So in the myth of Jesus exorcising a possessed man is a symbol of how the soul, the divine, learns to heal the consciousness, to liberate it, to free it from its state of suffering. And when Jesus asks the possessed man, “What is your name?” He said, “We are legion, because we are many.” That is the uncomfortable truth of the mind, the belief that we are one self.
Again, our contradictions show the facts. We are always conflicted, sent in different directions by one’s selves, one’s desires. So the question is, are we aware of ourselves aware, of our full potential? Are we observing? Are we watchful? Are we looking to see what is in us, without expectation, without anticipation, but just questioning those states, those qualities of suffering?
I would like to read for you an excerpt from a book called Revolutionary Psychology by the writer Samael Aun Weor, who is the founder of the modern Gnostic tradition, where he explains some concepts relating to this dynamic where the soul has to observe the ego, so that by comprehending the ego, the ego can be eliminated. Fear can be eradicated. Suffering can be ceased.
“Internal Self-observation is a practical means to achieve a radical transformation.
“To know and to observe are different. Many confuse the observation of oneself with knowing. For example, even though we know that we are seated in a living room, this, however, does not signify that we are observing the chair.
“We know that at a given moment we are in a negative state, perhaps with a problem, worried about this or that matter, or in a state of distress or uncertainty, etc. This, however, does not mean that we are observing the negative state.
“Do you feel antipathy towards someone? Do you dislike a certain person? Why? You may say that you know that person... Please observe that person; to know is not the same as to observe! Do not confuse knowing with observing...
“The observation of oneself, which is one hundred percent active, is a way to change oneself. However, knowing, which is passive, is not a way to change oneself.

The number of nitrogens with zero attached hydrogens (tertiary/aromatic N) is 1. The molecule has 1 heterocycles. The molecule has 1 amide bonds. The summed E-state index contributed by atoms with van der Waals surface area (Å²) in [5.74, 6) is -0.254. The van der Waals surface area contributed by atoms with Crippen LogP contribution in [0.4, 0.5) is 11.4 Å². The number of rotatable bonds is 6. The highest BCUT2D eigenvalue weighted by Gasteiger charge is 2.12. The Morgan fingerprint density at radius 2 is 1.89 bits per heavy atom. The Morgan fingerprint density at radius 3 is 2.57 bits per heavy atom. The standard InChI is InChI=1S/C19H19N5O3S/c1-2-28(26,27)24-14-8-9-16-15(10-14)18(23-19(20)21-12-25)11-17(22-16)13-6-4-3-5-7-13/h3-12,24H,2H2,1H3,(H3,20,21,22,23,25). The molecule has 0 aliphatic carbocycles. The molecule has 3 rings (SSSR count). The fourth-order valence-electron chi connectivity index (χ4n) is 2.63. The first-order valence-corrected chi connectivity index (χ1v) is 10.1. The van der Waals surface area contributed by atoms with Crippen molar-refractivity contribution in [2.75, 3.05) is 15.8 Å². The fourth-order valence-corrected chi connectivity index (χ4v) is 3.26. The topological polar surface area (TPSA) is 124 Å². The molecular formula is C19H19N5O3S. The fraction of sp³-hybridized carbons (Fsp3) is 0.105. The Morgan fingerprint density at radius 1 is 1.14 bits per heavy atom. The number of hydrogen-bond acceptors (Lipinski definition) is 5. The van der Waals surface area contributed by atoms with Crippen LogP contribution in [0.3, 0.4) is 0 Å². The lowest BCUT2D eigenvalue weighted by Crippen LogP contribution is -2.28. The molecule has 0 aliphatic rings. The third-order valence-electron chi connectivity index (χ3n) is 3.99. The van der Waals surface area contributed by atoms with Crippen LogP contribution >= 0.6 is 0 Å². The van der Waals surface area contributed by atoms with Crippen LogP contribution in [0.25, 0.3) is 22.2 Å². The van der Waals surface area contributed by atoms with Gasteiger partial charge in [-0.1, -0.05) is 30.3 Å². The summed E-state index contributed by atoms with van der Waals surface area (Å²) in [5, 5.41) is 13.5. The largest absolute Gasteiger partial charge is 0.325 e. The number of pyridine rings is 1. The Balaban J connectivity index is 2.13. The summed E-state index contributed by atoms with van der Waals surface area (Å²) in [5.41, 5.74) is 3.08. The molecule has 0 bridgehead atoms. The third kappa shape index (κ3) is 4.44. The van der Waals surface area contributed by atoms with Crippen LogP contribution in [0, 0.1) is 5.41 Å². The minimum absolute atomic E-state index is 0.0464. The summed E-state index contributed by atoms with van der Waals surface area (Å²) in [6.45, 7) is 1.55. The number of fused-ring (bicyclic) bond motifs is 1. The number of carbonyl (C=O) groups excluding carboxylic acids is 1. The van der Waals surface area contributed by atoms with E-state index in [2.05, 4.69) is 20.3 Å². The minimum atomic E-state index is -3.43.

“Indeed, knowing is not an act of attention. Yet, the attention directed into oneself, towards what is happening in our interior, is something positive, active...
“For instance, we may feel antipathy towards a person, just because we feel like it and many times for no particular reason. If we observe ourselves in such a moment we will notice the multitude of thoughts that accumulate in our mind. We will also notice the group of voices that speak and scream in a disorderly manner and that say many things within our mind, as well as the unpleasant emotions that surge in our interior and the unpleasant taste that all this leaves in our psyche, etc.
“Obviously, in such a state we also realize that internally we are badly mistreating the person towards whom we feel antipathy.
“But, unquestionably, in order to see all of this, we need attention intentionally directed towards the interior of our own selves. This is not a passive attention.
“Indeed, dynamic attention proceeds from the side of the observer, while thoughts and emotions belong to the side which is observed.
“All of this causes us to comprehend that “knowing” is something completely passive and mechanical, in evident contrast with the observation of the self, which is a conscious act.
“Nevertheless, we are not affirming that mechanical Self-observation does not exist; it does, but such a kind of observation has nothing to do with the psychological Self-observation to which we are referring.
“To think and to observe are also very different. Any person can give himself the luxury of thinking about himself all he wants, yet this does not signify that he is truly observing himself.
“We need to see the different ‘I’s’ in action, to discover them in our psyche, to comprehend that a percentage of our own Consciousness exists within each one of them, to repent of having created them, etc.
“Then we shall exclaim, ‘But what is this ‘I’ doing?’ ‘What is it saying?’ ‘What does it want?’ ‘Why does it torment me with its lust, with its anger?’ etc.
“Then we will see within ourselves the entire train of thoughts, emotions, desires, passions, private comedies, personal dramas, elaborated lies, discourses, excuses, morbidities, beds of pleasure, scenes of lasciviousness, etc.
“Many times before falling asleep, at the precise instant of transition between vigil and sleep, we feel within our own mind different voices that talk to each other. Those are the different ‘I’s’ that must in such moments break all connection with the different centers of our organic machine, so as to then submerge themselves in the molecular world, within the ‘Fifth Dimension.’” —Samael Aun Weor, Treatise of Revolutionary Psychology
Which is commonly known as the astral plane in certain writings. So some people may have that experience of falling asleep, being attentive and seeing dream images and hearing sounds and voices of all types while one is transitioning into the internal worlds, as a consciousness, as one is projecting into that world.
The Two Worlds
But of course, to develop that quality, we develop what is known as knowledge of the two worlds. So we included an image here of a man hidden by a mirror or reflecting a mirror opposite to him, which is our position looking within. We must learn to become aware of the internal world, but also in relation to the external.